“The sea”, as many locals call it, has been filled and depleted with water for thousands of years. In 1905, after a particularly wet spring, it overflowed the banks of the Colorado River. In the 1950s and 1960s, resorts emerged and attracted crowds of vacationing families and celebrities. At the center of this tourist boom was Bombay Beach, a community on the eastern shore, now a shadow of its former self. But locals and tourists still congregate at the neighborhood watering hole, the Ski Inn.

An RV home in the mostly off-grid community of Slab City.

(Simon J. Lau)

When I arrived at the Ski Inn, Sonia Herbert, a great lady, greeted me warmly from the bar. A member of this community since 1974, she bought the place in 2018.

Until the 1970s, crowds came on weekends and holidays to boat, fish and swim. Others came to enjoy the desert. The sea was also an important stopover for migratory bird species. “We used to have thousands of white pelicans coming every year,” Herbert said. “When they started showing up, we knew summer was over.”

A white single-engine airplane sits nose down, left, and a sculpture made of scrap metal.

“Lost Cargo,” left, by Phillip Barr and TJ Lewis and “Helios” by Sean Guerrero are installations at the entrance to East Jesus.

(Simon J. Lau)

But soon after Herbert’s arrival, the fortunes of the sea were reversed, and so were the fortunes of those who depended on it. At times, hurricanes, tropical storms and agricultural runoff have inundated the basin, overwhelming seaside communities. But, more recently, water evaporation has created high concentrations of toxic particles, making the sea unsafe bathing and killing many fish and migrating birds. This gradual collapse has continued over the past decade. Yet the sea has seen something of a revival, thanks in part to the growth of artist communities.

A tree with shoes hanging from its branches.  Hundreds of other shoes are on the floor below.
The shoe tree of Slab City.

(Simon J. Lau)

The area has been home to bohemian types for decades. Drive 35 km southeast of Bombay Beach and you will find Slab City, formerly a US Marine Corps training center during World War II. After its decommissioning and demolition of the buildings in 1956, the remaining concrete slabs inspired its current name. It was first resettled by a small community of Mavericks. As this community grew, so did the diversity of its residents. Artists in particular have reshaped the landscape, especially through their art installations.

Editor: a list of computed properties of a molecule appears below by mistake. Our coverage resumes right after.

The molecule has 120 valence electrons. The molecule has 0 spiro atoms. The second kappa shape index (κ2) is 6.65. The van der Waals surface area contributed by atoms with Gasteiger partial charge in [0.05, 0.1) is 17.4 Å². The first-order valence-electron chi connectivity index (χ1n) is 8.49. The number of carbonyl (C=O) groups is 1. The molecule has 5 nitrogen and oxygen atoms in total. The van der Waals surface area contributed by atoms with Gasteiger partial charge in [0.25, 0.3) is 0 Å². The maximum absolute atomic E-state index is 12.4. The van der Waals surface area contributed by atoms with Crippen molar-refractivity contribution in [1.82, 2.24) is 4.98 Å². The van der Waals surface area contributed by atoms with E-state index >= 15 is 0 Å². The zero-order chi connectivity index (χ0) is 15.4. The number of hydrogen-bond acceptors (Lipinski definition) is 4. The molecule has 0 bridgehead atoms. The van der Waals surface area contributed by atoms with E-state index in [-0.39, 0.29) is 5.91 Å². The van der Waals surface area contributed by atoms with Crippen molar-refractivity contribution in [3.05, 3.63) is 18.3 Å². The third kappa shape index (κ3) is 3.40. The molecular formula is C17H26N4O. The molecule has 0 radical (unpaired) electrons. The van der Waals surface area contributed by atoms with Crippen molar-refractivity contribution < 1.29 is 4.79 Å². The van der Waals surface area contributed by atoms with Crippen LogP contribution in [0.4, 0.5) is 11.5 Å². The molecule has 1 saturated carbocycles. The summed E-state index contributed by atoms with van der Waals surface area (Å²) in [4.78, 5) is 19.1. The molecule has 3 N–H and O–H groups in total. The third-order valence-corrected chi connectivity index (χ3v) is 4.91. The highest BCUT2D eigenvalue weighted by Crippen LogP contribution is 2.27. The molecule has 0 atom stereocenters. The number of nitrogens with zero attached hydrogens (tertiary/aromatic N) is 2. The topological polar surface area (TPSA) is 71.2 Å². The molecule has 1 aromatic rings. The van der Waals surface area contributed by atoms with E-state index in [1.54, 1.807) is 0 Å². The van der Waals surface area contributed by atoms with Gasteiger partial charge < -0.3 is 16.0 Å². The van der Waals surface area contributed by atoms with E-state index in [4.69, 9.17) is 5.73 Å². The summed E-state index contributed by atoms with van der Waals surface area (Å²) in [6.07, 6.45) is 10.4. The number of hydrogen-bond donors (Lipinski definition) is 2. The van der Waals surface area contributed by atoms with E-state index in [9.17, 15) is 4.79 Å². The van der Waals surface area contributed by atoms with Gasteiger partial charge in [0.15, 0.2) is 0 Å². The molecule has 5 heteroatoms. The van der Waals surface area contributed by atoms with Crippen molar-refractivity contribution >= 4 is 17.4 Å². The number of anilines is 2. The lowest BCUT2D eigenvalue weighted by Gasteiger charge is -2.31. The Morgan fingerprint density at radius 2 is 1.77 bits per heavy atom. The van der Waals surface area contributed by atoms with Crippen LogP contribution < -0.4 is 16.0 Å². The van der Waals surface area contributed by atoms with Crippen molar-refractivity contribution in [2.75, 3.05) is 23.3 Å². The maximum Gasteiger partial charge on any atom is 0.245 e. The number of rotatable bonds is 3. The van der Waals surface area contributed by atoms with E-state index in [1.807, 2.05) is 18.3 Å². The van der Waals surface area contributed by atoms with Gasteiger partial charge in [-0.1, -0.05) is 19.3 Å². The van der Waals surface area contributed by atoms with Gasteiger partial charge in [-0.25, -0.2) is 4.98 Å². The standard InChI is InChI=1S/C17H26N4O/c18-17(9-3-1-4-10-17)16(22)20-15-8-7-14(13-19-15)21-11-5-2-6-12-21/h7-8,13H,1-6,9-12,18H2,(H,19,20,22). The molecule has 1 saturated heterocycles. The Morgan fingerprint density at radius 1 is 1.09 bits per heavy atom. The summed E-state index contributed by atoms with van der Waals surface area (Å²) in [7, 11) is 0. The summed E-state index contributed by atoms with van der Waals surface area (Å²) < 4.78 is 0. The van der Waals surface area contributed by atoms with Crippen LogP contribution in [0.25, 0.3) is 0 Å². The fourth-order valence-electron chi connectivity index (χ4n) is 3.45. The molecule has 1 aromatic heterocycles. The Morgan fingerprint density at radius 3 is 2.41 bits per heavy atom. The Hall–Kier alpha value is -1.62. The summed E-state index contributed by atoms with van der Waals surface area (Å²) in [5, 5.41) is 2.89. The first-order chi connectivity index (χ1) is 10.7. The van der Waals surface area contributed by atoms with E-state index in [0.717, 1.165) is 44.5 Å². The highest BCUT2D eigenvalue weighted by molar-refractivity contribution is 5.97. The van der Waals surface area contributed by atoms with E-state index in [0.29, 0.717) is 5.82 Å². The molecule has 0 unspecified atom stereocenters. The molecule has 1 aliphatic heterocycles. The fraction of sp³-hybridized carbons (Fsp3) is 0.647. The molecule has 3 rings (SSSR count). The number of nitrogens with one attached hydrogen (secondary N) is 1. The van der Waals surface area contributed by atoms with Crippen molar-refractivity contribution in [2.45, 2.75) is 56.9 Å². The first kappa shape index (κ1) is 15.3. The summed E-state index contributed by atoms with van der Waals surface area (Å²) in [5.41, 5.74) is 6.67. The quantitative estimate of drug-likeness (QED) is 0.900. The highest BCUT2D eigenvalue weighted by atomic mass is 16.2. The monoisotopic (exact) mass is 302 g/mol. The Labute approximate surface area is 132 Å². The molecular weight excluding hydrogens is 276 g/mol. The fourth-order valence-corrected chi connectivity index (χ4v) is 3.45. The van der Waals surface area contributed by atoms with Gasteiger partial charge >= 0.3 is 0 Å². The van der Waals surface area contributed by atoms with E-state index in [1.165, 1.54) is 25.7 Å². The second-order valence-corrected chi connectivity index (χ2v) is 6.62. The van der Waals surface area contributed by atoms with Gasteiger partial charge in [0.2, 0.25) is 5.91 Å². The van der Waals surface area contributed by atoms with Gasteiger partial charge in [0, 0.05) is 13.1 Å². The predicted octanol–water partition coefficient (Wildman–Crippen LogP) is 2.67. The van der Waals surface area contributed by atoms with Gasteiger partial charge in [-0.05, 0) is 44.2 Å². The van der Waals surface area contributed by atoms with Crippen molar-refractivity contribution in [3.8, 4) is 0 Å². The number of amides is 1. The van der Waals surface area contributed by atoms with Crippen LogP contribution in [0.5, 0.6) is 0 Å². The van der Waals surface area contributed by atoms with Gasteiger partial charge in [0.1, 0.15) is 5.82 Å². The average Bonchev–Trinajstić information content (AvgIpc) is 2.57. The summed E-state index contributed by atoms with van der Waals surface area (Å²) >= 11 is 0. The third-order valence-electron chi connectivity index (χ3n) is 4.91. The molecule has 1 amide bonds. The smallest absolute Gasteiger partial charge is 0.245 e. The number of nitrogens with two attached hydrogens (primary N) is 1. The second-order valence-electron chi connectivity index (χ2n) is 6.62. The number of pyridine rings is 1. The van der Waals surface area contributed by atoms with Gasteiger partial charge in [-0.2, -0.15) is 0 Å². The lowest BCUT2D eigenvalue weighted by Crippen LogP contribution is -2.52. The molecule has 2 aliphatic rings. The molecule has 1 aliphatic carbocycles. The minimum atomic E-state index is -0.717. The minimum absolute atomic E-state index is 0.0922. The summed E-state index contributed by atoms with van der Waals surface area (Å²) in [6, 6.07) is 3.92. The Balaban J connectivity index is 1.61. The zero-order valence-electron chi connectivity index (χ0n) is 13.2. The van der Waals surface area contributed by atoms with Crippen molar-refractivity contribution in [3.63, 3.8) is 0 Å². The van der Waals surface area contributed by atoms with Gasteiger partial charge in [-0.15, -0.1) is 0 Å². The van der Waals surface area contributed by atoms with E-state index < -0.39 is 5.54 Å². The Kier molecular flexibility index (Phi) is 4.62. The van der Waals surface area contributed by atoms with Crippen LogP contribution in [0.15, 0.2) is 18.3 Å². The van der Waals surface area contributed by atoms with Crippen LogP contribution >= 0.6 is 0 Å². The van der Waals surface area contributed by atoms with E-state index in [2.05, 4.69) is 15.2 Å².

A small, colorful hill adorned with religious phrases and a crucifix affixed to its top.
Salvation Mountain, Leonard Knight’s artistic expression of God’s love.

(Simon J. Lau)

The best known of these installations is that of Leonard Knight Salvation Mountain, a five-story adobe-covered mound painted with messages of God’s love. This project lasted 28 years, during which it attracted tens of thousands of visitors. In 2002, Salvation Mountain was entered into the Congressional Record like a national treasure. Knight died in 2014, and a nonprofit organization, Salvation Mountain Inc., took on the task of preserving the mountain and his work.

A decorated hill with a barrel in the foreground that has been painted with the word,

A hot air balloon burner and the outline of a hot air balloon in the background at Salvation Mountain.

(Simon J. Lau)

A Salvation Mountain keeper is Ron, a Detroit native. Initially, he volunteered and was given basic duties. When he demonstrated a high level of skill in working with clay and paint, honed by his many years in construction, the trustees of the nonprofit took notice and directed him to more difficult missions. That was years ago, and Ron has since devoted his time to maintaining this monument. He says he loves it here, spreading the message of love through art in an unforgiving landscape.

A man in a yellow shirt and blue shorts with his hands on his hips stands in front of a decorated hill
Ron, caretaker at Salvation Mountain.

(Simon J. Lau)

Down the street from Salvation Mountain is East Jesus, the brainchild of Charlie Russell. In 2007 Russell quit his job, moved to Slab City and carved out that space for himself and other artists. Art Garden sits in the heart of East Jesus, originally displaying works of art that Russell brought with him or that he created. It has since expanded to include contributions from artists in the community, such as “Television Shall Not Be Revolutionized”. This installation by Flip Cassidy is a commentary on the impact of mass media, both sacred and secular, on human lives.

A wall of televisions, with white screens bearing messages in red letters, in an outdoor setting
“Television will not be revolutionized”, by Flip Cassidy, in East Jesus.

(Simon J. Lau)

After Russell’s death in 2011, the Chasterus Foundation, a non-profit organization, was established to continue its mission of providing “refuge for artists, musicians, survivors, writers, scientists, laypeople, and other wandering geniuses”.

Other artist enclaves, still very recent, have formed elsewhere around the Salton Sea. Some have set up local arts events, including the Bombay Beach Biennial. Exhibits such as the “Bombay Beach Drive-In”, created by Stefan Ashkenazy and Sean Dale Taylor for the 2018 Biennale, have become permanent installations.

A sign that reads

“Bombay Beach Drive-In”, created by Stefan Ashkenazy and Sean Dale Taylor for the 2018 Biennale, is now a permanent installation.